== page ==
Suffolk: Tim Yeo fighting to clear name after accusations he breached lobbying rules to help business colleagues

Tim Yeo is today fighting to clear his name after allegations of breaching lobbying rules and being

Tim Yeo is today fighting to clear his name after allegations of breaching lobbying rules and being accused of using his position to further business interests. Photo: PA - Credit: PA

Tim Yeo is today fighting to clear his name after allegations of breaching lobbying rules and being accused of using his position to further business interests.

The South Suffolk MP, who heads the influential energy and climate change committee, said he “totally rejects” claims made after a sting by Sunday Times journalists.

The Tory MP said he had referred himself to the parliamentary standards commissioner to clear his name.

The reporters approached the MP posing as representatives of a solar energy company offering to hire him as a paid advocate to push for new laws to boost its business for a fee of £7,000 a day.

He apparently said he could not speak out publicly for the green energy firm they claimed to represent because “people will say he’s saying this because of his commercial interest”.

But he reportedly assured them: “What I say to people in private is another matter altogether.”

The newspaper’s footage showed Mr Yeo seemingly suggesting that he had coached a paying client on how to influence the committee. “I was able to tell him in advance what he should say,” he said.

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The House of Commons Code of Conduct forbids members from acting as paid advocates, including by lobbying ministers.

Mr Yeo, the latest in a line of politicians caught up in lobbying stings, pulled out of broadcast interviews yesterday. But he later issued a detailed statement rebutting the claims. “I want to make clear that I totally reject these allegations,” he said.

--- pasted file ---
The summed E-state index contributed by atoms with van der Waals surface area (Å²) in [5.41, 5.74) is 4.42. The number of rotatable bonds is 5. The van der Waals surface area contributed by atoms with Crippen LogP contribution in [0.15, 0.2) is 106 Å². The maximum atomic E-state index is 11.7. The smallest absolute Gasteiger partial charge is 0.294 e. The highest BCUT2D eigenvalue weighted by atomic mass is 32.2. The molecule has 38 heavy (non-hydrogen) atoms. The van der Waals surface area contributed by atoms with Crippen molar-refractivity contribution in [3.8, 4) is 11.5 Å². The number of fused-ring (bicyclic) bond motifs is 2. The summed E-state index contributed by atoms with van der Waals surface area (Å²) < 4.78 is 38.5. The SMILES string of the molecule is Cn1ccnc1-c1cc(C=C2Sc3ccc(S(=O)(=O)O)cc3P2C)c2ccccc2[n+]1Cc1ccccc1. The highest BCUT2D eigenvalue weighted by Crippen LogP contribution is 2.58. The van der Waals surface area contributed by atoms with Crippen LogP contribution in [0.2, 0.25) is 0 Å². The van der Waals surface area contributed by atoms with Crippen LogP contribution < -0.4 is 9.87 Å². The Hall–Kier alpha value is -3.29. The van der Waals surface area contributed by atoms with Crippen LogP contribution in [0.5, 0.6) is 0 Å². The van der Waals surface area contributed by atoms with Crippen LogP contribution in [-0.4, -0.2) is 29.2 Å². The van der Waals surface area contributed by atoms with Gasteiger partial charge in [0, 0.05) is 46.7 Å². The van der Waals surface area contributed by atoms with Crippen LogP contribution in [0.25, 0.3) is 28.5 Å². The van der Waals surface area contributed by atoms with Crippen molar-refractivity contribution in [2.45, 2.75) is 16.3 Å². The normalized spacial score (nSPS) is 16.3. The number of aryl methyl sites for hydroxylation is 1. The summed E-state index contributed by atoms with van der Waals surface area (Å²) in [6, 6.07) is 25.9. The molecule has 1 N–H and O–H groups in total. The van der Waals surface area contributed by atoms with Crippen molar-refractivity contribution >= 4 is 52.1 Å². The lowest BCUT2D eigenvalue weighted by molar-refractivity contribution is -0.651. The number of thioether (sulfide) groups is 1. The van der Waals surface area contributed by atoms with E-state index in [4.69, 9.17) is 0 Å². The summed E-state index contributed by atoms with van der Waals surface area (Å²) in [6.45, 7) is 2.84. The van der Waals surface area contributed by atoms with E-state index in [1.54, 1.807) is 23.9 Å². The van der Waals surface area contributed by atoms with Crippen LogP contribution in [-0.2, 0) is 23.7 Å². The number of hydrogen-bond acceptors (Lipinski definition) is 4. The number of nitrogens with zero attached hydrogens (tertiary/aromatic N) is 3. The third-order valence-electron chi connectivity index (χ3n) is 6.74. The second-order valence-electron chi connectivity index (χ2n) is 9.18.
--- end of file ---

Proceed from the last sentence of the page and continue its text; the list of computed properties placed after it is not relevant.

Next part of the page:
“The Sunday Times has chosen to quote very selectively from a recording obtained clandestinely during a conversation of nearly an hour and a half in a restaurant with two undercover reporters who purported to be representing a client from South Korea.

“My lawyer requested the whole recording from which these extracts were obtained but this has not been given. The whole recording would show the context of the conversation and demonstrate clearly that at no stage did I agree or offer to work for the fictitious company these undercover reporters claimed to be representing, still less did I commit to doing so for a day a month as the article claims.”

Specifically addressing the allegation that he coached a client, Mr Yeo said it was “totally untrue”. “The person concerned is John Smith, managing director of GB Rail Freight, a subsidiary of Groupe Eurotunnel SA, of which I have been a director and shareholder since 2007,” he said. “I travelled with John Smith and two other people in the cab of a freight train for three hours on May 16, five days before he appeared before my committee.

“I did not ‘coach’ John Smith on this or any other occasion. He is not a ‘paying client’, as the Sunday Times alleges, but a business colleague.

“Like many business executives giving evidence to Select Committees he sought advice from the public affairs company retained for the purpose by GB Rail Freight.”

Mr Yeo said he had refused a request from the undercover reporters to establish an All-Party Parliamentary Group (APPG) on behalf of their fictitious client.

Mr Yeo highlighted an email he sent to the fake firm the day after meeting them, explaining that he “could not work for their client because it had become increasingly apparent to me that they wanted a lobbyist and that role was incompatible with my work as an MP and committee chair”.

“I am referring myself to the Parliamentary Standards Commissioner because I wish to have this matter thoroughly investigated by an independent body,” Mr Yeo added. “I am confident that I have acted in accordance with the MPs’ Code of Conduct at all times.”

The former environment minister excused himself from asking questions at the committee hearing involving GB Rail Frieght because as a director of their parent firm he was required to declare an interest.

Mr Yeo had been due to do interviews today to about his committee’s report on the Severn Barrage but last night it was not clear if he would face the cameras.